Wrath Arcane was started on January 3rd, 2006 when Brian O'Neill and Sean Bilovecky joined forces on a creative mission. Wrath Arcane is a clothing label with a message. “We’re tired of “BIG LABELS” (clothing companies, oil companies, governments, etc.) having so much influence on the ways that people live their lives. WRATH ARCANE taken literally means “secret anger”, or “forgotten rage”. To us it means that people seem to have forgotten the fact that changing their environment for the better will change their lives for the better. We design clothes that both embody this idea and also demonstrate our minimalist approach to contemporary streetwear. We want our customers to feel that they are buying more than just a trendy piece of sportswear.” I recently spoke with Bilovecky about his biggest influences as well as the meaning behind the term Wrath Arcane. (YB)
Tell us, what was your original mission when you formed Wrath Arcane?
WRATH ARCANE began as a "single boutique" collection for Brian's store (BRIGADE) in Cleveland. The "mission" evolved as we continued to grow as a brand. We realized that the apparel production industry in the US was a mess. We wanted to do our part in helping to turn things around. It's really important to us to have everything made in the US.
What sets Wrath Arcane apart from other menswear designers?
I think that WRATH ARCANE might be a little more "aggressive" than some of the other menswear lines out there. We're not just about trends. We're not about "being sexy at the clubs". We're trying to create collections that we believe in while at the same time, trying to bring awareness to the production side of consumerism.
What can we expect from your next collection?
Buyers have already seen SPRING 09. We focused on expanding the line to include a lot more wovens, and a lot more color. The response was amazing. We've been fortunate to see growth with every season... Right now we're in the middle of patterns/sourcing for FALL 09. We are really excited about how things are shaping up. Not only is the cut and sew line expanding, but we are also going to offer full fashion knits, boots, and hats... all made in the US!
Any collaborations in the works?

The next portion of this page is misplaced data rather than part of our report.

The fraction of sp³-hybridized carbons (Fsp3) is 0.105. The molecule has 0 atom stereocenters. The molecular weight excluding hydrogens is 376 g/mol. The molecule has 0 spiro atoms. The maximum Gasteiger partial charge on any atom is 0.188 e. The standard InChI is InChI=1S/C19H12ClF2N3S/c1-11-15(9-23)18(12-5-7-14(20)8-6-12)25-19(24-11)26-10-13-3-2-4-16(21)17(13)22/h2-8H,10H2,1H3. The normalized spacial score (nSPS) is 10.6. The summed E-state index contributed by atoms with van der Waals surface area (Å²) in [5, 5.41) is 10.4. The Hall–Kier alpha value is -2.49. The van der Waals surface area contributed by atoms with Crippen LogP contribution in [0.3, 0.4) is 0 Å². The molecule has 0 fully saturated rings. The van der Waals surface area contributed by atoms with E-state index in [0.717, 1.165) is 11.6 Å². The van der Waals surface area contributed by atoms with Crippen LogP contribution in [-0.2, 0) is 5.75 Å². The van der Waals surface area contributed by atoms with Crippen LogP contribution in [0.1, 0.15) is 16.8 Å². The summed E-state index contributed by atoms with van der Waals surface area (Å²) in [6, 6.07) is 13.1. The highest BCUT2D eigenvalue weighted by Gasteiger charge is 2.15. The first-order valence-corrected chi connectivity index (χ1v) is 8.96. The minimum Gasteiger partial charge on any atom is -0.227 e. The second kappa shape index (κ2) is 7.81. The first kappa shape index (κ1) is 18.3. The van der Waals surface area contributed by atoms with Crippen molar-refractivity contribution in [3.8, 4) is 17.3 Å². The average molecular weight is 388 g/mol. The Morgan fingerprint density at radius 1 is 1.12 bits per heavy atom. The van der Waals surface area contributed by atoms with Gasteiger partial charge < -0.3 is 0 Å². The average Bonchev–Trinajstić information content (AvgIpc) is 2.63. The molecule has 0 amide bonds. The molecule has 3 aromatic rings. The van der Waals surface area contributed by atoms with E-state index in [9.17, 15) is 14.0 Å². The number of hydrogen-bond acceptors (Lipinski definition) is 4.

Actually, we are talking to a major shoe brand right now about a collaboration that might see it's first season in SPRING 10. It's still in the early stages, so we'll see what happens. I think an ideal collaboration for us would be not just about the design of a product. We would love to take another brand that has historically made things over seas and be able to run the collaboration production through our factories here in the US. I think it would be good for everyone.
How would you each define your personal style?
I'm not very fashionable. It's funny to see everyone from WRATH ARCANE at a trade show or something... Everyone looks good but me... I'm like the hillbilly cousin. Above all, I like to be comfortable. I think this translates into how the fit of WRATH ARCANE has developed. We have skinny jeans, but average guys can wear them. Our jackets are slim, but you can still move your arms without having your sleeves jump up to your elbows. It's a good thing that i get WRATH ARCANE samples for free, or else my wife probably wouldn't let me leave the house.
What is one item from the Wrath Arcane collection that you think ever man should have in their closet?
Well, for FALL 08 it has to be the WRECKOVER HOODY. It's a double breasted button up hoody. We are completely sold out. We've been getting so many emails that we're going to offer a re-cut in late November.
What do you consider your biggest influences?
I think that inspiration can come from anywhere, but our number one inspiration is WRATH ARCANE. We try to push the line and it's details further and further every season. We don't really pay attention to trends or who is wearing what. We just continue to develop the line from within.
What is the meaning behind the name Wrath Arcane?
Literally it means "secret anger", or "forgotten rage". It's about being a consumer. If people knew the truth about the products they buy, or the images that go along with those products, I think they would be pissed. There is nothing romantic about buying a fake image made by a ten year old in a terrible factory.
What is the message you are trying to convey by having models wear masks in your lookbooks?
It's a statement on the relationship between what really goes into a brand and the brands public image. Crap brands with crap products can pay a sexy model to make a sexy pose and push a fake image onto the public. Like when you see a denim add that is 95% of a shirtless model and all you see of the jeans is the waistband and a belt loop. I don't think a brand should be able to buy their way out of crap labor conditions. The faces and eyes of the models are covered to remove the part of the model that is typically used to trick people.